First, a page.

Tools for the Journey: Giving


I am continuing to address the question, now with various means for personal devotion. You may find a list of all posts in this series here.

God is a generous God. We are to be like him. Therefore, we must be generous. Giving is an important act, but it is also complicated. It is not as simple as letting something go out of our hand, not if we want to give in a Christlike manner. We examined this a bit when we looked at secrecy recently. Jesus tells us our giving must be done in secret; otherwise, we are giving to our pride and not to God.

Humility is a necessary component of giving. We fool ourselves if we think we are meeting any need of God by our giving.

For every beast of the forest is mine,
the cattle on a thousand hills.
I know all the birds of the hills,
and all that moves in the field is mine.
“If I were hungry, I would not tell you,
for the world and its fullness are mine.

Psalm 50:10-12 (ESV)

On the other hand, it’s not possible to be humble and not give. Giving is a way to worship God. Mary’s example in John 12:1-8 reminds us of this and in Matthew 25:31-46, Jesus tells us that as we give to the poor, we are giving to him, and that failure to do so will keep us out of the kingdom. To those raised on a radical “faith alone” view, this is a hard word, but it’s not usually a good idea to argue doctrine with Jesus.

The first Gentile to receive the Holy Spirit was chosen because he prayed and gave to the poor (Acts 10:2, 4, 31). God is very concerned about how we treat the poor and he seems to view our giving to them as a key indicator of our attitude toward them. It stands to reason, since we tend to put our money where our heart is.

The scriptures and the church teach that we should give 10% to the church. That’s pretty straightforward—but nowhere does the scripture say that all charitable giving must be confined to that 10%. In fact, the scriptures are pretty clear that we should also give freely to the poor. Almsgiving—translated “stewardship” in some places—was the giving of gifts and resources to the poor above and beyond the tithe that went to the temple.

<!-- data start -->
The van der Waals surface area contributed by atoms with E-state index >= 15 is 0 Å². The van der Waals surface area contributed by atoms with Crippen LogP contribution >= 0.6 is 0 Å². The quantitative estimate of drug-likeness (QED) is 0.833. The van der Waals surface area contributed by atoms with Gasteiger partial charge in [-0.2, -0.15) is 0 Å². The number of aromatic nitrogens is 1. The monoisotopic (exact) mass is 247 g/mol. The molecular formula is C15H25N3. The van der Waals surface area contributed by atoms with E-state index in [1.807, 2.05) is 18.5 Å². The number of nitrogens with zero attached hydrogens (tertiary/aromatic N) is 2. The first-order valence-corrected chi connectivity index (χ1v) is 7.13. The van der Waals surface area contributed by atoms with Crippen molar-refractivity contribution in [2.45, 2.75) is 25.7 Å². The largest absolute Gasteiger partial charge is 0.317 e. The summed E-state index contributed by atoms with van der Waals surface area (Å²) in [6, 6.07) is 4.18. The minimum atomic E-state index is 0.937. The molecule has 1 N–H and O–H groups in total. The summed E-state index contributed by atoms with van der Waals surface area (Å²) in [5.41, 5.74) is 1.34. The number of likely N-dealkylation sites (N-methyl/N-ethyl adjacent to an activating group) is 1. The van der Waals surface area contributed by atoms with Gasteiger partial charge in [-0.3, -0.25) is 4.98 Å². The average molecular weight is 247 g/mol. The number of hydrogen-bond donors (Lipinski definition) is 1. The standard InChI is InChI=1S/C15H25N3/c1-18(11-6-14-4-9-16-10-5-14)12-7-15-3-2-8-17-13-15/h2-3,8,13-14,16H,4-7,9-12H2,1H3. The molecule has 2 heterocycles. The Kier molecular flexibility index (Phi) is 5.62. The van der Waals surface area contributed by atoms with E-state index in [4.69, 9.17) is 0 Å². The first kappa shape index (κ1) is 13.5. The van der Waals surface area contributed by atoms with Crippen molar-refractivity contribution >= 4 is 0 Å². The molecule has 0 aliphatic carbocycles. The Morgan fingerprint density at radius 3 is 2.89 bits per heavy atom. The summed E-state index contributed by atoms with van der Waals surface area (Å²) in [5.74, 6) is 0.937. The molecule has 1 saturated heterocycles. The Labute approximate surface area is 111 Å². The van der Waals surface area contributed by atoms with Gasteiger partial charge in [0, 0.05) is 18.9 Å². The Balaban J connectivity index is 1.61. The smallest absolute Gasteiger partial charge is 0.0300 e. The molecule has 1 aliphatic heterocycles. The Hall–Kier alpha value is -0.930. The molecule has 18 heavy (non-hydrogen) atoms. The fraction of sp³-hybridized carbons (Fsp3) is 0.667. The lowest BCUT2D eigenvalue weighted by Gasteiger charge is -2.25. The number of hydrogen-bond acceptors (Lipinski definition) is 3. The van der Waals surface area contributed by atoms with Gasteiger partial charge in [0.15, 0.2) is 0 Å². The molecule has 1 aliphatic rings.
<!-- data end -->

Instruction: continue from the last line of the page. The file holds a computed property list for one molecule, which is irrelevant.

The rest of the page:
Deuteronomy 15:11 says, “For there will never cease to be poor in the land.” If you read the whole chapter, there’s a hint of judgment because he says earlier that if you do what he commands, “there will be no poor among you.” God realizes we’re not going to meet that standard, though, so he gave the command, “You shall open wide your hand to your brother, to the needy and to the poor, in your land.” You see, the tithe is not the goal, it’s the point of departure. It’s the minimum. C.S. Lewis wrote in Mere Christianity,

I do not believe one can settle how much we ought to give. I’m afraid the only safe rule is to give more than we can spare. In other words, if our expenditure on comforts, luxuries, amusements, etc, is up to the standard common among those with the same incomes as our own, we’re probably giving too little. If our charities do not all pinch or hamper us, I should say they are too small. There ought to be things we should like to do and cannot do because our charitable expenditures excludes them.¹

If we think there’s a demarcation between financial issues and spiritual issues, we’re mistaken. If we’re not obedient with our wallet, we’re not obedient at all. James tells us that anyone who keeps the whole law and yet fails on one point is—what?—guilty of breaking it all.² If we’re obedient on everything but fail to be obedient at that point, we’re not obedient.

The purpose of obedience is to deliver us from the crippling deference we give to the impulses of self-will that enclose us in our own little world and block us from emerging into the full freedom to which we’ve been called.³

Michael Casey

Giving is a spiritual discipline and like every other spiritual discipline, it doesn’t really matter to God whether we do it or not. He’s still God. He still owns the cattle on a thousand hills whether I tithe or not. But it matters enormously to us whether or not we’re faithful in those spiritual disciplines. Whether or not we’re allowing ourselves to be formed. C.S. Lewis also wrote, “Our temptation is to look eagerly for the minimum that will be accepted.”4 That’s true in all things but probably nowhere more so than giving.

¹ Lewis, C.S., Mere Christianity, Collier Books, New York, 1952. p. 81-82
² James 2:10, paraphrased. See also James 5:1-6 just in case you’re not feeling guilty yet.
³ Casey, Michael, The Road to Eternal Life: Reflections on the Prologue of Benedict’s Rule, Liturgical Press, 2012, p. 10
4 Lewis, C.S., the Weight of Glory, Harper One, New York, 1980. p. 188


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